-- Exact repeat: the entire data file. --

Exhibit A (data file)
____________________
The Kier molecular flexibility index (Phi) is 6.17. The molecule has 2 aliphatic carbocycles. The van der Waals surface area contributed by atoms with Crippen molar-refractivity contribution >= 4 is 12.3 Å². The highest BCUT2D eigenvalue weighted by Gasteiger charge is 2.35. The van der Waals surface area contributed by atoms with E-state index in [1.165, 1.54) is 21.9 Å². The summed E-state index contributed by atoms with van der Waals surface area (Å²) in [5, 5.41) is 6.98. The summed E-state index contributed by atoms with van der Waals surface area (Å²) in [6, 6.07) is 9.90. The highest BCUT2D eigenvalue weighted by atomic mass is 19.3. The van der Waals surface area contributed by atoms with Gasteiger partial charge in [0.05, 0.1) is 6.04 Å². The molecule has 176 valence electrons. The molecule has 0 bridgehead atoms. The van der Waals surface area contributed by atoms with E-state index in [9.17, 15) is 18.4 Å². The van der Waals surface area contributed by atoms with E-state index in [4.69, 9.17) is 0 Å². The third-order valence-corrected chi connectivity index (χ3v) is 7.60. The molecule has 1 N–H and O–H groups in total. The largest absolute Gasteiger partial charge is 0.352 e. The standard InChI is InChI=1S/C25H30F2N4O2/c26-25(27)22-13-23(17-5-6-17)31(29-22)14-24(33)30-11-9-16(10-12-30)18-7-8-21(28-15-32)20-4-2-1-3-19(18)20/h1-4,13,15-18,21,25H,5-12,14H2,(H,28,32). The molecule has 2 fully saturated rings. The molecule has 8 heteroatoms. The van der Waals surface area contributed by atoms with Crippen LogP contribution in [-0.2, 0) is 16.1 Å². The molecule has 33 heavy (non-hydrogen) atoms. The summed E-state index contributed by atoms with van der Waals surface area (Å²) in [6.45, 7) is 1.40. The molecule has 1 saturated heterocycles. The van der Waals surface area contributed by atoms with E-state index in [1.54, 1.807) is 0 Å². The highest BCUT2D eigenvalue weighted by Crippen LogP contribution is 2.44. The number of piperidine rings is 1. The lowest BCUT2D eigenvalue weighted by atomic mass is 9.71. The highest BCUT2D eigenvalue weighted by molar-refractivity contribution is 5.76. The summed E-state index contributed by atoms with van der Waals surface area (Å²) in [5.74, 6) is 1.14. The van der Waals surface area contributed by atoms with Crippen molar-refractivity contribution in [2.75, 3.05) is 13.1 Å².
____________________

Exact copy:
The Kier molecular flexibility index (Phi) is 6.17. The molecule has 2 aliphatic carbocycles. The van der Waals surface area contributed by atoms with Crippen molar-refractivity contribution >= 4 is 12.3 Å². The highest BCUT2D eigenvalue weighted by Gasteiger charge is 2.35. The van der Waals surface area contributed by atoms with E-state index in [1.165, 1.54) is 21.9 Å². The summed E-state index contributed by atoms with van der Waals surface area (Å²) in [5, 5.41) is 6.98. The summed E-state index contributed by atoms with van der Waals surface area (Å²) in [6, 6.07) is 9.90. The highest BCUT2D eigenvalue weighted by atomic mass is 19.3. The van der Waals surface area contributed by atoms with Gasteiger partial charge in [0.05, 0.1) is 6.04 Å². The molecule has 176 valence electrons. The molecule has 0 bridgehead atoms. The van der Waals surface area contributed by atoms with E-state index in [9.17, 15) is 18.4 Å². The van der Waals surface area contributed by atoms with E-state index in [4.69, 9.17) is 0 Å². The third-order valence-corrected chi connectivity index (χ3v) is 7.60. The molecule has 1 N–H and O–H groups in total. The largest absolute Gasteiger partial charge is 0.352 e. The standard InChI is InChI=1S/C25H30F2N4O2/c26-25(27)22-13-23(17-5-6-17)31(29-22)14-24(33)30-11-9-16(10-12-30)18-7-8-21(28-15-32)20-4-2-1-3-19(18)20/h1-4,13,15-18,21,25H,5-12,14H2,(H,28,32). The molecule has 2 fully saturated rings. The molecule has 8 heteroatoms. The van der Waals surface area contributed by atoms with Crippen LogP contribution in [-0.2, 0) is 16.1 Å². The molecule has 33 heavy (non-hydrogen) atoms. The summed E-state index contributed by atoms with van der Waals surface area (Å²) in [6.45, 7) is 1.40. The molecule has 1 saturated heterocycles. The van der Waals surface area contributed by atoms with E-state index in [1.54, 1.807) is 0 Å². The highest BCUT2D eigenvalue weighted by Crippen LogP contribution is 2.44. The number of piperidine rings is 1. The lowest BCUT2D eigenvalue weighted by atomic mass is 9.71. The highest BCUT2D eigenvalue weighted by molar-refractivity contribution is 5.76. The summed E-state index contributed by atoms with van der Waals surface area (Å²) in [5.74, 6) is 1.14. The van der Waals surface area contributed by atoms with Crippen molar-refractivity contribution in [2.75, 3.05) is 13.1 Å².